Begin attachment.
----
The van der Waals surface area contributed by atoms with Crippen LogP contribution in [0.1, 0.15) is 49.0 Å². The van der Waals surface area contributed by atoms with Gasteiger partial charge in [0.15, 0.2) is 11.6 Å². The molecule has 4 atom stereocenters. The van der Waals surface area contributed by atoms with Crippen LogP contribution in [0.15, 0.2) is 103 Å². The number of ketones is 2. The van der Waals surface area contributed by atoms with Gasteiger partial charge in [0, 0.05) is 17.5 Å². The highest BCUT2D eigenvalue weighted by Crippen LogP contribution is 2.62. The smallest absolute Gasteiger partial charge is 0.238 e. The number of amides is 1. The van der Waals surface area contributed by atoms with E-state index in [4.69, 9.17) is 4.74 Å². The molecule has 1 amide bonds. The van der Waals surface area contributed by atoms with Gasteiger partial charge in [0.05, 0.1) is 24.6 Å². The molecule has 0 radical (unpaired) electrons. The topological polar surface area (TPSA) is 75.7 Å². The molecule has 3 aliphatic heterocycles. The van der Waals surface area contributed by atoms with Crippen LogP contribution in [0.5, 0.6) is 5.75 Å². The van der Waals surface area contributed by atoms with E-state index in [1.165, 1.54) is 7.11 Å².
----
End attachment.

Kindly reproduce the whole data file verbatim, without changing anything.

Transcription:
The van der Waals surface area contributed by atoms with Crippen LogP contribution in [0.1, 0.15) is 49.0 Å². The van der Waals surface area contributed by atoms with Gasteiger partial charge in [0.15, 0.2) is 11.6 Å². The molecule has 4 atom stereocenters. The van der Waals surface area contributed by atoms with Crippen LogP contribution in [0.15, 0.2) is 103 Å². The number of ketones is 2. The van der Waals surface area contributed by atoms with Gasteiger partial charge in [0, 0.05) is 17.5 Å². The highest BCUT2D eigenvalue weighted by Crippen LogP contribution is 2.62. The smallest absolute Gasteiger partial charge is 0.238 e. The number of amides is 1. The van der Waals surface area contributed by atoms with E-state index in [4.69, 9.17) is 4.74 Å². The molecule has 1 amide bonds. The van der Waals surface area contributed by atoms with Gasteiger partial charge in [0.05, 0.1) is 24.6 Å². The molecule has 0 radical (unpaired) electrons. The topological polar surface area (TPSA) is 75.7 Å². The molecule has 3 aliphatic heterocycles. The van der Waals surface area contributed by atoms with Crippen LogP contribution in [0.5, 0.6) is 5.75 Å². The van der Waals surface area contributed by atoms with E-state index in [1.165, 1.54) is 7.11 Å².